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    Quote Originally Posted by Truzi View Post
    So, am I the only one paying attention to people's style in this "argument" (rather, debate) and using it when interpreting their posts in other threads, especially the ones where their comments are mostly contrary?

    (Damn, there doesn't seem to be a flame-shield smiley.)
    Whether that's me or someone else you are referring to, regardless of their position or opinion I would cut them some slack.

    People engaging in intense debate often adjust their positions because they learn something new, or someone else said something that clarified a certain facet of the issue in their thoughts, or they meant to say the same thing as they said earlier not realizing they actually didn't, or they even just momentarily drifted mentally and forgot.

    Fortunately these discussions are really all in fun, even though they can get heated (albeit heated at a distance). Luckily this is not a court of law. And the death penalty is not in play here.



    Ken
    "When making a portrait, my approach is quite the same as when I am portraying a rock. I do not wish to impose my personality upon the sitter, but, keeping myself open to receive reactions from his own special ego, record this with nothing added: except of course when I am working professionally, when money enters in,—then for a price, I become a liar..."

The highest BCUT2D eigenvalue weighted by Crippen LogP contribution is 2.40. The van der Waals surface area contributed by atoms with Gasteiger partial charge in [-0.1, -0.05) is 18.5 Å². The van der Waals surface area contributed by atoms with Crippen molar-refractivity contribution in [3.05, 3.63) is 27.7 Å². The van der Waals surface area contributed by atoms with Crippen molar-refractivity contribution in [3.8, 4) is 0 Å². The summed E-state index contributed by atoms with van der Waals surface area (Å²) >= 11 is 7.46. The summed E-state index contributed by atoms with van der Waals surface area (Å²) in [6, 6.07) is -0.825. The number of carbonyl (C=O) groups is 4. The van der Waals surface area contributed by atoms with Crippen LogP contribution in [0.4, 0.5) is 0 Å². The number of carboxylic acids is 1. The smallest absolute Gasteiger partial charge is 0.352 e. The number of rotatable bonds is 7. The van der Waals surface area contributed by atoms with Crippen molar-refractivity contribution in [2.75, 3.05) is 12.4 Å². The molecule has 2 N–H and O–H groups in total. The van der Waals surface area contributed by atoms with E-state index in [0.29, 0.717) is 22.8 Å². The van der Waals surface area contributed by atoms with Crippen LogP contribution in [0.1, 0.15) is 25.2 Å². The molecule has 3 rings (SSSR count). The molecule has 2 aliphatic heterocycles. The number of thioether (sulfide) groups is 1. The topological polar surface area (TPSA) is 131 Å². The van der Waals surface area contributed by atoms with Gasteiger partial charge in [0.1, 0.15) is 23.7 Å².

— Edward Weston, Daybooks, Vol. II, February 2, 1932

  8. #228
    Chris Lange's Avatar
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    Quote Originally Posted by jnanian View Post
    what are they supposed to edition their work at ?
    50 is a huge edition for any piece of art. 25 is still quite sizable. Unless you are a major figure in the art world who would command large prices even from an edition of 100 prints, it doesn't make sense from a value perspective to create such an edition. 10-15 is a far more sensible figure for any piece that exceeds 16x20". I am discussing this from a business/economics vantage-point however. Very little of what I have said in this thread is of any use outside of the context of that of a working artist who subsists on their art. To those of you who do photography simply because it is enjoyable and challenging, then you are free to work in whatever manner you wish, with whatever tools you wish...which is a beautiful thing.

    Those of us with student loans who are trying to eke out a living without having to sling booze (for others, at least) have to consider the intrinsic value of our work from a multi-faceted perspective, however the fact that I use a film camera does not make my work more valuable. If this were the case then surely Richard Prince's xeroxed shit wouldn't sell for millions of dollars.